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Do You Have Signs of Inflammation?

Updated on April 28, 2013
Fight inflammation. Know the signs & symptoms.
Fight inflammation. Know the signs & symptoms. | Source

Let’s begin with the definition of inflammation.

Inflammation in the body is “a local response to cellular injury that is marked by capillary dilatation, leukocytic infiltration, redness, heat, and pain and that serves as a mechanism initiating the elimination of noxious agents and of damaged tissue.”

(definition from the Merriam-Webster online dictionary)

A Normal Immune Response

The body asks the immune system to respond when a wound or invasion—internal or external—occurs. The normal response is heat, swelling, redness and pain. The immune response of blocking and removing invading substances is part of the healing process.

As a whole, the inflammation experienced during a normal immune response has a beginning, middle and end. In other words, the signs of inflammation go away once the body has healed itself.

An inflammation response that does not end becomes a chronic inflammatory episode.

Never Ending Inflammation

Sometimes the inflammation “switch” stays in the “on” position. The symptoms mount and begin to cause other problems in the body. The results are a myriad of diseases and disorders that damage the body further. These diseases and disorders are signs that inflammation is out of hand.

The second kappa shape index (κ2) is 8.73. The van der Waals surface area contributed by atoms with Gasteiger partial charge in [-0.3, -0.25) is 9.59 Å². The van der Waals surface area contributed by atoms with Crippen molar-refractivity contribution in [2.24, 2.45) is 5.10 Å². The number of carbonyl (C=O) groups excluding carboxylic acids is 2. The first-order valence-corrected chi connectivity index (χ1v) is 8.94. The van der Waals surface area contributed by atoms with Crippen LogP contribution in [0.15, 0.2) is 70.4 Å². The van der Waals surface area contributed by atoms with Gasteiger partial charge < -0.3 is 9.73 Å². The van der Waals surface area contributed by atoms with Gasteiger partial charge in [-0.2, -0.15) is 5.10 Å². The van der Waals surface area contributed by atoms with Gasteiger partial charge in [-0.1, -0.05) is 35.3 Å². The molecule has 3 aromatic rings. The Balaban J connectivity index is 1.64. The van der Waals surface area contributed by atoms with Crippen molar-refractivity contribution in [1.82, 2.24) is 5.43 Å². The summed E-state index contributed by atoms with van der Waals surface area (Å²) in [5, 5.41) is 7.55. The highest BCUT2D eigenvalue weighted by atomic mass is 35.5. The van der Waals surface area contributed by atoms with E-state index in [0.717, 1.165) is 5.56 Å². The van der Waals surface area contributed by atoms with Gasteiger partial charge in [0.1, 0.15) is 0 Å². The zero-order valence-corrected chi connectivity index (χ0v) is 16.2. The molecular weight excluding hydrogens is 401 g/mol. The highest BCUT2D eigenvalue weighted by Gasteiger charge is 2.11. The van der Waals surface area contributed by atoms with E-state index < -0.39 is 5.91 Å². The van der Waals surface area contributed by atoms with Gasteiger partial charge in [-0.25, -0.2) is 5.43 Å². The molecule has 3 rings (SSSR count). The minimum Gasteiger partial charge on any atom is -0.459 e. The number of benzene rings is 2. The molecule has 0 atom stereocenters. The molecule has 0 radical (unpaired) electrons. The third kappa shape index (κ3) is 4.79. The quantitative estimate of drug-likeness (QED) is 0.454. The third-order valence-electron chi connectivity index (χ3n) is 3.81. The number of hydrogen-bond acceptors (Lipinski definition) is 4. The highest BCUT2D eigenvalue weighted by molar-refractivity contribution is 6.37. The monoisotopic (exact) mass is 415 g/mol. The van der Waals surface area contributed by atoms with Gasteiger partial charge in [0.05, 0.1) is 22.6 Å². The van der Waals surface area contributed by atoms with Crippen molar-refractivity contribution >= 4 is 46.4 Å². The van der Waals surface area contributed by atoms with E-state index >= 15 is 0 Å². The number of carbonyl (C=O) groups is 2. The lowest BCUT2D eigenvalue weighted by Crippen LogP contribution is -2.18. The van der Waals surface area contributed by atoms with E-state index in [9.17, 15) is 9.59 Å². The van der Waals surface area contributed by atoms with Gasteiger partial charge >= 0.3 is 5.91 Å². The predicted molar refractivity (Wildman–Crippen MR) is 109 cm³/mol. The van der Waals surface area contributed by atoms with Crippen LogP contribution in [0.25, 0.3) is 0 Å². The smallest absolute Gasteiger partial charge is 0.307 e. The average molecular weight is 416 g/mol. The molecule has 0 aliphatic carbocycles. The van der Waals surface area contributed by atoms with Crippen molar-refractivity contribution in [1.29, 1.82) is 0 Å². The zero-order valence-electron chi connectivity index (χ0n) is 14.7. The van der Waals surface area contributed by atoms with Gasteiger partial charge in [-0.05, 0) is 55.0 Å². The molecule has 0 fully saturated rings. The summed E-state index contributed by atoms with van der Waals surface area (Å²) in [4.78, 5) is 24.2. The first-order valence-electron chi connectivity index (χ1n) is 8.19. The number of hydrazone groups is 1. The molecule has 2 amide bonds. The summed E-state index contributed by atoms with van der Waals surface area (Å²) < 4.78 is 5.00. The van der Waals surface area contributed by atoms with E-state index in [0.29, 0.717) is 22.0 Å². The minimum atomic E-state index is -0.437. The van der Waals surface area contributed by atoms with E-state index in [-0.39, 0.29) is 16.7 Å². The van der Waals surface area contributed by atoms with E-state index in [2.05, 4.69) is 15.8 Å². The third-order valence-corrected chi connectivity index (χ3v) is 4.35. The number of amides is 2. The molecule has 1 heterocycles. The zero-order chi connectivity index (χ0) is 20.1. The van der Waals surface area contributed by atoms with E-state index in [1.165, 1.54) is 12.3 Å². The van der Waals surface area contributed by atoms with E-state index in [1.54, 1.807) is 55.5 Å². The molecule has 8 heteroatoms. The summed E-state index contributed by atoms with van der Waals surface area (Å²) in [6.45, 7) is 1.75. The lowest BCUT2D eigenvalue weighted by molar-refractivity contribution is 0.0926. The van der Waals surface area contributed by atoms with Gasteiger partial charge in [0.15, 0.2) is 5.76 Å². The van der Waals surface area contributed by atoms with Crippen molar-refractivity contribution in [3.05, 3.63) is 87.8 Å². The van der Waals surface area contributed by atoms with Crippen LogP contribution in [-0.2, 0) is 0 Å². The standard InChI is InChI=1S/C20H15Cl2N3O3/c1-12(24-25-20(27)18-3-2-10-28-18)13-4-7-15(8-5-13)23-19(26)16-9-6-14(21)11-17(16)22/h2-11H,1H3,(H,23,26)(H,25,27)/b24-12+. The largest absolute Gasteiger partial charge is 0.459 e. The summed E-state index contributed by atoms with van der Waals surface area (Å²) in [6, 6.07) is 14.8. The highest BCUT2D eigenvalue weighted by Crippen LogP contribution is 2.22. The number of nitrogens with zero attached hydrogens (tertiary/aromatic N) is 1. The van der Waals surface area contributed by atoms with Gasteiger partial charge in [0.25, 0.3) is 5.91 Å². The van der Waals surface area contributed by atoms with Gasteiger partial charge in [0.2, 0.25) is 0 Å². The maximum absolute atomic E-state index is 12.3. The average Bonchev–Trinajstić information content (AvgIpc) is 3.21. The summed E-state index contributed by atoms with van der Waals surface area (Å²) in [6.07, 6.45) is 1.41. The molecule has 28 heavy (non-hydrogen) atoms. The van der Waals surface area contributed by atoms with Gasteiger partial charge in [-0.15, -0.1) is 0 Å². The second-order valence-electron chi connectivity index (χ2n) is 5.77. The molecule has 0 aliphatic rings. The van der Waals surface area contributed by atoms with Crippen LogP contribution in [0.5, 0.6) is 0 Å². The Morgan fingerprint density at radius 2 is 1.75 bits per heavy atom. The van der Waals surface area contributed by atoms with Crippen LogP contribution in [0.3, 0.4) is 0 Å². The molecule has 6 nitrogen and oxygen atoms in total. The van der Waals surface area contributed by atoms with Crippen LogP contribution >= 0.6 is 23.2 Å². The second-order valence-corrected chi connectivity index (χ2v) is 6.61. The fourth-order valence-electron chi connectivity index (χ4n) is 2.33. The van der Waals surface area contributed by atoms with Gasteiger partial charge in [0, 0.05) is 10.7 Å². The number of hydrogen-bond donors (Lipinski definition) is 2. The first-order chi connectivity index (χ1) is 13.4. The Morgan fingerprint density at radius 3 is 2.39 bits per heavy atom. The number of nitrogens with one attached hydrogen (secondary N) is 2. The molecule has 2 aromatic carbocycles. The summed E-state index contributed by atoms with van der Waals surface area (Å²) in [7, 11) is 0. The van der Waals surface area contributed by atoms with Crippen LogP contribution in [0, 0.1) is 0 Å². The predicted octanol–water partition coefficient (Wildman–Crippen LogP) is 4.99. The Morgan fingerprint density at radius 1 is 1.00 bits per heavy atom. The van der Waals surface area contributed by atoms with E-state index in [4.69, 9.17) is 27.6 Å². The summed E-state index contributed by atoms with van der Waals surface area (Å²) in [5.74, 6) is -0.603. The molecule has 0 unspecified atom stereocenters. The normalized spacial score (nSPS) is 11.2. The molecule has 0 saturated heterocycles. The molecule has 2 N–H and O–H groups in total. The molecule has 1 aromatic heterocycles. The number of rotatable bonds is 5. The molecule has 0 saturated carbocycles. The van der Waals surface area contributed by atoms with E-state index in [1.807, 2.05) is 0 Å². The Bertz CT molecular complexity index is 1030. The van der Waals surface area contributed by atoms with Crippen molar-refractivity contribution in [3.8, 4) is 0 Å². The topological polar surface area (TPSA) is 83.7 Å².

This type of inflammation is tied to aging, disease and repetitive illness. Symptoms that precede the onset of a disease or disorder alert us to the damage chronic inflammation is causing.

This article The Infrared Body Wrap for Weight Loss provides links to heat wraps that can help reduce the pain and swelling and assist in the weight loss process.

Signs Of Inflammation

Symptoms of inflammation include:

  • intestinal bloating
  • frequent diarrhea, constipation, gas and pain
  • frequent acid reflux and/or heart burn
  • tender joints
  • continual swelling and fluid retention
  • stuffy head, nose and sinus (remember sinus infections cause inflammation)
  • asthma and other breathing problems
  • blood clots

Finding Out for Sure

There is only one way to receive definitive, clinical proof that inflammation is occurring hidden and unseen. A test called the C-reactive protein test, also called the CRP test, measures the levels of C-reactive protein in the blood to determine whether inflammation is present.

A CRP test can be requested by a doctor or a patient. Patients can order tests through testing labs found in major cities but will need a qualified person (a doctor) to read the test results for an accurate assessment.

References for This Article


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    • howcurecancer profile image

      Elena@LessIsHealthy 6 years ago

      Good hub on an interesting subject!

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